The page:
Questions of cultural difference and transculturality have in recent years gained growing importance in medical and bio-ethics. Global migration, taking place for reasons of economics, politics, and existential grounds, has generated in those societies affected by the migration processes a plurality of moral values that presents new challenges to medical decision-making and procedures. The encounter between doctor and patient as representatives of different cultures and religions has by now become a medical commonplace in societies with a plurality of values and is perceived as a problem by patients as well as those in the health care profession. The differing worldviews and moral values produce in medical practice a broad spectrum of comprehension problems or even conflicts of interest between doctors or nursing professionals and Muslim patients that can be traced back to religious-cultural background.
The subject of culture is barely given due attention in its normative and medical meaning in medical and bio-ethical research and teaching, let alone integrated into medical and nursing training. This deficient engagement with concrete, culturally conditioned ethical fields of conflict in the training of doctors and nurses leads to an inadequate cultural sensibility and expertise, thereby creating uncertainty about doctors’ and nurses’ procedures and decisions. This in turn makes for suboptimal care and observation of the patients’ well-being.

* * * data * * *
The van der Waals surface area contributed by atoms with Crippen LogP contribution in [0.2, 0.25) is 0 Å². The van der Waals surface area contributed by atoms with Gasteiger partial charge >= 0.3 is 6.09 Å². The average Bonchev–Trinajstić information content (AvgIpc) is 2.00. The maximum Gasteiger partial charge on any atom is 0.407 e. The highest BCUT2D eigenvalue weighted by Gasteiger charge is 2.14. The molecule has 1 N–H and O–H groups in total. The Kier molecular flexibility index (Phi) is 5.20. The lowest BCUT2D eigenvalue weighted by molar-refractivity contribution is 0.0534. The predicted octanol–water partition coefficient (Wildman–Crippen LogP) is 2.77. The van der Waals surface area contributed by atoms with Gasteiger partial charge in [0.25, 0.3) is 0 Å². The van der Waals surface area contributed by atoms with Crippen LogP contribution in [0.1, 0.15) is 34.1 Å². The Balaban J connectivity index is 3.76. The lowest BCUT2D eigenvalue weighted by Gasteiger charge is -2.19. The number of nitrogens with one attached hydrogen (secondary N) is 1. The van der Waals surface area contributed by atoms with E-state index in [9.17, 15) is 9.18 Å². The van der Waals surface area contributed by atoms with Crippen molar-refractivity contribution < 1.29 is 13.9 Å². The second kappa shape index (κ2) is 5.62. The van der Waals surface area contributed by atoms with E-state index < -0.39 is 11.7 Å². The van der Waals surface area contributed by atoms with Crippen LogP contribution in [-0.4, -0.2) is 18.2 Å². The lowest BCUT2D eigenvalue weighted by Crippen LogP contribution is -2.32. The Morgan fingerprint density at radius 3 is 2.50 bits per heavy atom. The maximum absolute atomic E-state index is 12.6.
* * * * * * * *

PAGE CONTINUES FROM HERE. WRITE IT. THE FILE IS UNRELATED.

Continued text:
Objective: The dissemination of basic knowledge concerning the preferences and moral values of Muslim patients, who number roughly 3.4 million in Germany, and the opportunity for an exchange of experiences among health care professionals could enable a better orientation in coping with these patients, thus improving their nursing and medical care.
The scope of this project aims to improve the nursing and medical care of Muslims in the German health care system with two contributions:
- The publication of a practice-oriented book for doctors, nursing staff, and multipliers concerning Muslim culture, religious practices, and moral values—and their significance for states of health and sickness.
- The networking of experts, doctors, nursing staff, and multipliers in the medical field as well as access to the results of this research project by means of an interactive Internet portal.
Term of Project: 2006-2007
Funded by the Robert Bosch Foundation (Robert Bosch Stiftung)
Dr. Ilhan Ilkilic (Dr. Med., Dr. Phil.) (History, Theory and Ethics of Medicine)
Prof. Abdullah Takim (Dr. phil.) (Goethe University, Frankfurt am Main)